Best Practices For Your Lawn In Northeast Florida

Now that spring has come and we are all working on our landscapes, people are trying to make their lawn healthy. There have been a large number of phone calls to the extension office lately from local residents who want to know why their lawn is not looking as good as they would like it to be.

Many homeowners seek the services of a lawn care professional who believes this will solve all of their lawn problems. My answer to this is that the lawn care professional can only do so much. The resident and the lawn man should work as a team.

Most of the practices that contribute to a healthy lawn are still controlled by the resident. If the resident does not do his part, the lawn care professional cannot keep the lawn healthy on his own. In this article, we’re going to look at all of the practices that, when done correctly, will keep your lawn healthy. They are fertilizing, watering, mowing and pest control.

There is no lawn care practice that has more impact on the Florida environment than lawn fertilization. If fertilizer is improperly applied to the lawn, the excess nutrients can drain away or pollute through the soil and our surface water. For this reason, the state of Florida passed a rule in 2007 that all urban lawn manure sold in the state had specific instructions on how to properly apply the manure to lawns. This makes it easier for the homeowner to apply the correct amount if the label on the bag is followed. Urban lawn fertilizers have slowly available nitrogen and little to no phosphorus (most soils in Florida are abundant in phosphorus).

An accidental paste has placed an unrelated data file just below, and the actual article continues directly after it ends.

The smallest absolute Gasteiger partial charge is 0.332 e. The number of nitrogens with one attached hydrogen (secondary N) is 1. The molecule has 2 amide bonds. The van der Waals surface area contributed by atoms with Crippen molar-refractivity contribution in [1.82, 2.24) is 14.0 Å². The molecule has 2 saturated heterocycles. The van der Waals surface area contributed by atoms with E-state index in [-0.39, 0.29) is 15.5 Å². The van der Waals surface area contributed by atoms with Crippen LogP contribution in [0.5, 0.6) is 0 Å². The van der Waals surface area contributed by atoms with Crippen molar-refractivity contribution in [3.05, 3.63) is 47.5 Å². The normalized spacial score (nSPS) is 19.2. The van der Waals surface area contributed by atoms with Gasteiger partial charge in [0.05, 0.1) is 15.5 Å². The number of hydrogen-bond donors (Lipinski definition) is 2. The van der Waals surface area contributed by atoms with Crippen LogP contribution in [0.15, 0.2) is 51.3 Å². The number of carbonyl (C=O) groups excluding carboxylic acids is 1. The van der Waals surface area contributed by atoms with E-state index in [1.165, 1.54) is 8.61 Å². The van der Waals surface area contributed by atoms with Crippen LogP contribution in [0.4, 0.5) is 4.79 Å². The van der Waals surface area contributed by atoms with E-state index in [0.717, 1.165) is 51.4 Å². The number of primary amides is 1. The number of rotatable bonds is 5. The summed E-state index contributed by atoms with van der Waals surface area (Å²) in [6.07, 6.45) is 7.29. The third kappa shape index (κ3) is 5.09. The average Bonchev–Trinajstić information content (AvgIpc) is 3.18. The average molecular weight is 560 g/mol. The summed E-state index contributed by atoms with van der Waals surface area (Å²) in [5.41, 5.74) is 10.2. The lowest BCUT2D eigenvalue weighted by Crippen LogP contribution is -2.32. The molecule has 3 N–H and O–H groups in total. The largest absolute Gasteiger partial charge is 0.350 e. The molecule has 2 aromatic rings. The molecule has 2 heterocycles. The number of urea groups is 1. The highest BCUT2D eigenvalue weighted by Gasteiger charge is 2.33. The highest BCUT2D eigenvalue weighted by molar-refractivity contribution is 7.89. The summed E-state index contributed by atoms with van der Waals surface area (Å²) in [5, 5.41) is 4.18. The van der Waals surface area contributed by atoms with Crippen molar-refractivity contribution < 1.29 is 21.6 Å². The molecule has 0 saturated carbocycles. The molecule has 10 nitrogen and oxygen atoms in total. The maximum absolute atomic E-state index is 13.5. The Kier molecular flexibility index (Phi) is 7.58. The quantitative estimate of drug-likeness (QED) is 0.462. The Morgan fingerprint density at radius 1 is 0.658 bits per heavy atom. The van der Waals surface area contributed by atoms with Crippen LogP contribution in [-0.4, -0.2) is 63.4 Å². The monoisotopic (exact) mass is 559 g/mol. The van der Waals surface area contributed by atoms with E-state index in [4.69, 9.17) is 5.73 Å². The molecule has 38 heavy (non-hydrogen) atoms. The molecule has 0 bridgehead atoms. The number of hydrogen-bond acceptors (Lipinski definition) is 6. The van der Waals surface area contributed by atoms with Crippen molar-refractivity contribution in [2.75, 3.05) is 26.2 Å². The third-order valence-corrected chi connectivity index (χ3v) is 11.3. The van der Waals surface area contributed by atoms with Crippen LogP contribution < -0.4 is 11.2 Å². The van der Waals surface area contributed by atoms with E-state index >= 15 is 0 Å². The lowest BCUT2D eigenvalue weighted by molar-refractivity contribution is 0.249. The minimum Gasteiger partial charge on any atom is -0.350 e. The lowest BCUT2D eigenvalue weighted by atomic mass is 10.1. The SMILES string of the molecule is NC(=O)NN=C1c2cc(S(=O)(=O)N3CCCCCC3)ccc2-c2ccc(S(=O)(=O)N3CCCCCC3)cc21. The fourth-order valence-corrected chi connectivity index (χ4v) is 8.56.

Fertilizer should be applied when our lawn grasses can best absorb and use the nutrients. This is when they are actively growing. If we fertilize at any other time, we are wasting money and helping nutrients get through the soil or drain into surface waters. It is important to wait for our grasses to grow before applying fertilizer. One way to think about it is that if you have to mow it often, it will grow.

The University of Florida recommendations call for the use of ½ pound to 1 pound of nitrogen per 1,000 square feet of turfgrass per fertilizer application. If you follow the directions on the lawn fertilizer bag, you are in good shape. However, the Florida Lawn Fertilizer Rule allows late spring and summer (when the lawn is actively growing) to be fertilized with up to 2 pounds of nitrogen per 1,000 square feet when the fertilizer contains at least 65 percent of the nitrogen in the form of a slow release.

In North Florida, the maximum pounds of nitrogen that should be applied annually are as follows: Bahia, 1 to 3 pounds; Bermuda, 3 to 5 pounds; Centipedes, 0.4 to 2 pounds; St. Augustine, 2 to 4 pounds; and Zoysia, 2 to 3 pounds.

Further information on determining the fertilizer quantities can be found at:

While many homeowners have automatic irrigation systems for their lawn, most don’t know how much water to put out and how to measure it. This is very important as overwatering is the leading cause of turf grass disease.